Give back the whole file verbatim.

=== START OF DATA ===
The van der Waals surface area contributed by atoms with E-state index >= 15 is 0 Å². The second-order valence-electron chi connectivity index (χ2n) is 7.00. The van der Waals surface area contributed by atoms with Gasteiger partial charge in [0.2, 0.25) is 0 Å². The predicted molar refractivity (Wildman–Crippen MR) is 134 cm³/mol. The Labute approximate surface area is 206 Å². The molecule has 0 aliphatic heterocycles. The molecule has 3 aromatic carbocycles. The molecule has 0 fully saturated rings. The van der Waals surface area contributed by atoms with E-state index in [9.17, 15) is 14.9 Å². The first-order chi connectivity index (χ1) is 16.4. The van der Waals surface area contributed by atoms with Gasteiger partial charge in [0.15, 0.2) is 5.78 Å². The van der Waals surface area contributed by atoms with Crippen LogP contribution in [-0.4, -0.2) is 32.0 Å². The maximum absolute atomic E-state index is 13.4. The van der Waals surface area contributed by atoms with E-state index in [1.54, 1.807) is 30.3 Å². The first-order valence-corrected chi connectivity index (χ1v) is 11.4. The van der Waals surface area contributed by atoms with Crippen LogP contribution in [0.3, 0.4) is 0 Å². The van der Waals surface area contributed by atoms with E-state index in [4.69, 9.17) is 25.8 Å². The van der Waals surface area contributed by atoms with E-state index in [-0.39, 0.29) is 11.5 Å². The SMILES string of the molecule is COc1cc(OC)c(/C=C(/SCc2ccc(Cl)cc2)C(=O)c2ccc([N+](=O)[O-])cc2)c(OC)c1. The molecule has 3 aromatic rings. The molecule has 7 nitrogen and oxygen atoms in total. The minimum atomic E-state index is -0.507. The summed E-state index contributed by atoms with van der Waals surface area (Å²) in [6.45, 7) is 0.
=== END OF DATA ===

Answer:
The van der Waals surface area contributed by atoms with E-state index >= 15 is 0 Å². The second-order valence-electron chi connectivity index (χ2n) is 7.00. The van der Waals surface area contributed by atoms with Gasteiger partial charge in [0.2, 0.25) is 0 Å². The predicted molar refractivity (Wildman–Crippen MR) is 134 cm³/mol. The Labute approximate surface area is 206 Å². The molecule has 0 aliphatic heterocycles. The molecule has 3 aromatic carbocycles. The molecule has 0 fully saturated rings. The van der Waals surface area contributed by atoms with E-state index in [9.17, 15) is 14.9 Å². The first-order chi connectivity index (χ1) is 16.4. The van der Waals surface area contributed by atoms with Gasteiger partial charge in [0.15, 0.2) is 5.78 Å². The van der Waals surface area contributed by atoms with Crippen LogP contribution in [-0.4, -0.2) is 32.0 Å². The maximum absolute atomic E-state index is 13.4. The van der Waals surface area contributed by atoms with E-state index in [1.54, 1.807) is 30.3 Å². The first-order valence-corrected chi connectivity index (χ1v) is 11.4. The van der Waals surface area contributed by atoms with Crippen LogP contribution in [0.3, 0.4) is 0 Å². The van der Waals surface area contributed by atoms with E-state index in [4.69, 9.17) is 25.8 Å². The van der Waals surface area contributed by atoms with E-state index in [-0.39, 0.29) is 11.5 Å². The SMILES string of the molecule is COc1cc(OC)c(/C=C(/SCc2ccc(Cl)cc2)C(=O)c2ccc([N+](=O)[O-])cc2)c(OC)c1. The molecule has 3 aromatic rings. The molecule has 7 nitrogen and oxygen atoms in total. The minimum atomic E-state index is -0.507. The summed E-state index contributed by atoms with van der Waals surface area (Å²) in [6.45, 7) is 0.